Like some facts with that kool-aid?

Once again, a local pundit is raising questions about the value of a college degree. As usual, the editorial focuses on the pure economic value-added of a college education and ignores the facts that in general, college grads are healthier, donate more to charity, prepare their kids better for school, volunteer more, rely less on public assistance, and pay more taxes.

For the sake of argument, lets set aside the many “other” significant benefits and focus solely on economics — in this case, income.

In a previous TGIF, we learned that in 2010, the median annual income of Wisconsin adults (age 25+) with a high school degree, but no college, was $7,869 higher than those without a high school diploma. Now, lets take a look at college grads.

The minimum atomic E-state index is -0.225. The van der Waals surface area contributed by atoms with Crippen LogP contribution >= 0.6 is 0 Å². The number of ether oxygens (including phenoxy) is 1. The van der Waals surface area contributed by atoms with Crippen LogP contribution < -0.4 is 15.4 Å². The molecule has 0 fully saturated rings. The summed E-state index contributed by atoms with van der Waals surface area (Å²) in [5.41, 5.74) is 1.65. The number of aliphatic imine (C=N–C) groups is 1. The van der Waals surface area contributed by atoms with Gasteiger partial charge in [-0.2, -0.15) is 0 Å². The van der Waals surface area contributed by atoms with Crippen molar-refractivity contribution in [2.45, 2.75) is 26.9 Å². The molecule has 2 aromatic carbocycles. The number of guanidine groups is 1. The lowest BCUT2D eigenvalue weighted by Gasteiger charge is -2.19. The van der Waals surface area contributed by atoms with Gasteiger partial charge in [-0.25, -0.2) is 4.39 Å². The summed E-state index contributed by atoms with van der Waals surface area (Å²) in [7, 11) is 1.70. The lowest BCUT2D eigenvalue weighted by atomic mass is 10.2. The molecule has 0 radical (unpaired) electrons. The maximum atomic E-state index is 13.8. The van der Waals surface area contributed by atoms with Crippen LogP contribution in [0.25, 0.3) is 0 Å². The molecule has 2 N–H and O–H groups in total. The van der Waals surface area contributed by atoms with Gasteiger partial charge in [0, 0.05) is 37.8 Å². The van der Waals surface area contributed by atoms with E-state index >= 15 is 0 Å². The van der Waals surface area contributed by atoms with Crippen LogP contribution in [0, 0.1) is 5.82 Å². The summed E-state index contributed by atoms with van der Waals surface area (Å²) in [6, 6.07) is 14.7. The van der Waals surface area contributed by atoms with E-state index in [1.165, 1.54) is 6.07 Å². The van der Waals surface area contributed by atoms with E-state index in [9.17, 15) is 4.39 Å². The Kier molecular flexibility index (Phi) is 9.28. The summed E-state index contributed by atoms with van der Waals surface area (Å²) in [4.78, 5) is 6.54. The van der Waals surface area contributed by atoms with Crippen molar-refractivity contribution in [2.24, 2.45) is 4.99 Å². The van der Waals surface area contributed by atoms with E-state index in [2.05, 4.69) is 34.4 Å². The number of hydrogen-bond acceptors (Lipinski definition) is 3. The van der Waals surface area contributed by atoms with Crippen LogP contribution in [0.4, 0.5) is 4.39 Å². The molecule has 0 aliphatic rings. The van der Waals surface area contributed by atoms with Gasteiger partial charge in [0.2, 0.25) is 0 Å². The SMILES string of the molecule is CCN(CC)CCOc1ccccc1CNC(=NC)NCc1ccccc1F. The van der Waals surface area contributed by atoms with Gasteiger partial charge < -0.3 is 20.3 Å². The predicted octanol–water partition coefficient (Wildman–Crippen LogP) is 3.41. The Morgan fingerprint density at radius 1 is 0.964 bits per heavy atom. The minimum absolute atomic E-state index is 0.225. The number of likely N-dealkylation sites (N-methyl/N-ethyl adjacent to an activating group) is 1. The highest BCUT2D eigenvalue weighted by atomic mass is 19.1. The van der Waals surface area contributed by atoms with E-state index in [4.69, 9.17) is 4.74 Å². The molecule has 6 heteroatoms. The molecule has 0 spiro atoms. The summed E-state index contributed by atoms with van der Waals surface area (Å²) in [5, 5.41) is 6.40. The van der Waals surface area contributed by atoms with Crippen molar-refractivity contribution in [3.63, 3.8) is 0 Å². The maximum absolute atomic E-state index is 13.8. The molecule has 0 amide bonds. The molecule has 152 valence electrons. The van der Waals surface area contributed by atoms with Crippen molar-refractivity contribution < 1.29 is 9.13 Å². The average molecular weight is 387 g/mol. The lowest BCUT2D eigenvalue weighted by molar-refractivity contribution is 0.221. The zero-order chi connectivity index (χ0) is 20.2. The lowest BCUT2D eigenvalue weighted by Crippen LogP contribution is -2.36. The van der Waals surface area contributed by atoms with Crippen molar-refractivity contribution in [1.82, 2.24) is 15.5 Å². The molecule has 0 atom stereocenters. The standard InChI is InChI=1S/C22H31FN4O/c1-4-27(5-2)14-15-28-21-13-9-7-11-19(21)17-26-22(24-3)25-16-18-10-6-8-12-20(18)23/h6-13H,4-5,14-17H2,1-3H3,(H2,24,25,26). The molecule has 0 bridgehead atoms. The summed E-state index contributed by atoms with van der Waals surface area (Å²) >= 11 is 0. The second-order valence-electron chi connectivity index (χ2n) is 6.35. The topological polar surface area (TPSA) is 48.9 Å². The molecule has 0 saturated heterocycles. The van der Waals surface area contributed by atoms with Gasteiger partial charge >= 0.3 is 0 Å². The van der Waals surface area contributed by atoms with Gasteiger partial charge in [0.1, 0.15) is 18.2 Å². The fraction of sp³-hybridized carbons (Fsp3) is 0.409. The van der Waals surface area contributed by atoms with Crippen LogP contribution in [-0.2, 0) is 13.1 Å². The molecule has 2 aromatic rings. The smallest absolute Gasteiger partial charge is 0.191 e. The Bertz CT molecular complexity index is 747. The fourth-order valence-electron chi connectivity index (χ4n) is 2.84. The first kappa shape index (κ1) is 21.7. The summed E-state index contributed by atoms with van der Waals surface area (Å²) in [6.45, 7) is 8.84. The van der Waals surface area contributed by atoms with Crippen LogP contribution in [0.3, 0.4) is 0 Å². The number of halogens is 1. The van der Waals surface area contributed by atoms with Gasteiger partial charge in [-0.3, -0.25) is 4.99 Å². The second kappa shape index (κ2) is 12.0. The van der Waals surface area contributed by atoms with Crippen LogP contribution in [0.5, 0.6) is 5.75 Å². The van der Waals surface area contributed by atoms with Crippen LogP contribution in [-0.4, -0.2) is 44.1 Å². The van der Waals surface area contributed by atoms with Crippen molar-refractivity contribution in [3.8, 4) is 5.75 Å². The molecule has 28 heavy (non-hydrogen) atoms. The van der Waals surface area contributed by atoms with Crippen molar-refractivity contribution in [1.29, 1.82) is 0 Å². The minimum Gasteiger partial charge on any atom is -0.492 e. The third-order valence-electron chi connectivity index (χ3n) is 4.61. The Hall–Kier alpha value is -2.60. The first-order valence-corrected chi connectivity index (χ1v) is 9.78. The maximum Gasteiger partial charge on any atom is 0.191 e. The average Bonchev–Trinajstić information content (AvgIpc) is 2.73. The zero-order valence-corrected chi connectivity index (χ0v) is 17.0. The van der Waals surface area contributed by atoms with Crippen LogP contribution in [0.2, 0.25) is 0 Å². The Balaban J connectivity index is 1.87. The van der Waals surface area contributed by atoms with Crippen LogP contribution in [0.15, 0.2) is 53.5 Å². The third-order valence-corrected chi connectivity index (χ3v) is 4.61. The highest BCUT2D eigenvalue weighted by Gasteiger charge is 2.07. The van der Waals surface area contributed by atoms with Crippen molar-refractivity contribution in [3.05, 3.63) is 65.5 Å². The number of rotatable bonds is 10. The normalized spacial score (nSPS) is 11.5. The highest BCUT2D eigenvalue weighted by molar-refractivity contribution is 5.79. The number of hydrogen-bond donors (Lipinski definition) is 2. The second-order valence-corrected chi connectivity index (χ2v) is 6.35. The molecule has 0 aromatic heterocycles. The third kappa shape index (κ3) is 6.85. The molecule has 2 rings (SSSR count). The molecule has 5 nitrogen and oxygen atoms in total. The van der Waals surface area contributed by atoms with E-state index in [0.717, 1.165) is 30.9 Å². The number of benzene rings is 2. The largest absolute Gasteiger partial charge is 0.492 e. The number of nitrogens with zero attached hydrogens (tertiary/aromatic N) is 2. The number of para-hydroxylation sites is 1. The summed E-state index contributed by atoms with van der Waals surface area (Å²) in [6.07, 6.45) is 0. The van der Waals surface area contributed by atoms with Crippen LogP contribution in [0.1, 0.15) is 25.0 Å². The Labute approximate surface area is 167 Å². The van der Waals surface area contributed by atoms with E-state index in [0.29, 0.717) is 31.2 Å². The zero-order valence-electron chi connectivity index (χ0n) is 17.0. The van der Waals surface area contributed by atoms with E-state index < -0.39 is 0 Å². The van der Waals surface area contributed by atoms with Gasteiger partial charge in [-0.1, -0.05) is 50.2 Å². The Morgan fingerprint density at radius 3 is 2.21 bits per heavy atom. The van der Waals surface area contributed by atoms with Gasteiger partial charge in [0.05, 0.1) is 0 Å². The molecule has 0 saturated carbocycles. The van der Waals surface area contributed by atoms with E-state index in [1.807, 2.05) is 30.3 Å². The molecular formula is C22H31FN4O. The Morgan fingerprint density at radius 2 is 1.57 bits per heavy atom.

How much higher was the 2010 median annual income for Wisconsin residents with a bachelor’s degree (no MS, MA, JD, or PHD) than those who only completed high school?

A. $8,567
B. $12,656
C. $14,444
D. $17,192

D. $17,192

In 2010, Wisconsin residents with a bachelor’s degree had a median income $17,192 (+/- $1,191) higher than those with only a high school diploma.

In addition,Wisconsin residents, age 25 years and older, with an advanced college degree (graduate or professional) had a median income $15,428 (+/- $1,911) higher than those with only a bachelor’s degree.

Source: U.S. Census, 2010 American Community Survey (ACS) 1 year estimates.

It is important to consider margins of error when using ACS data. In this case, we can be 90 percent confident that the actual difference is between $16,001 and $18,383 or $17,192 (+/- $1,191). The Census provides several free useful handbooks on how to properly use the ACS.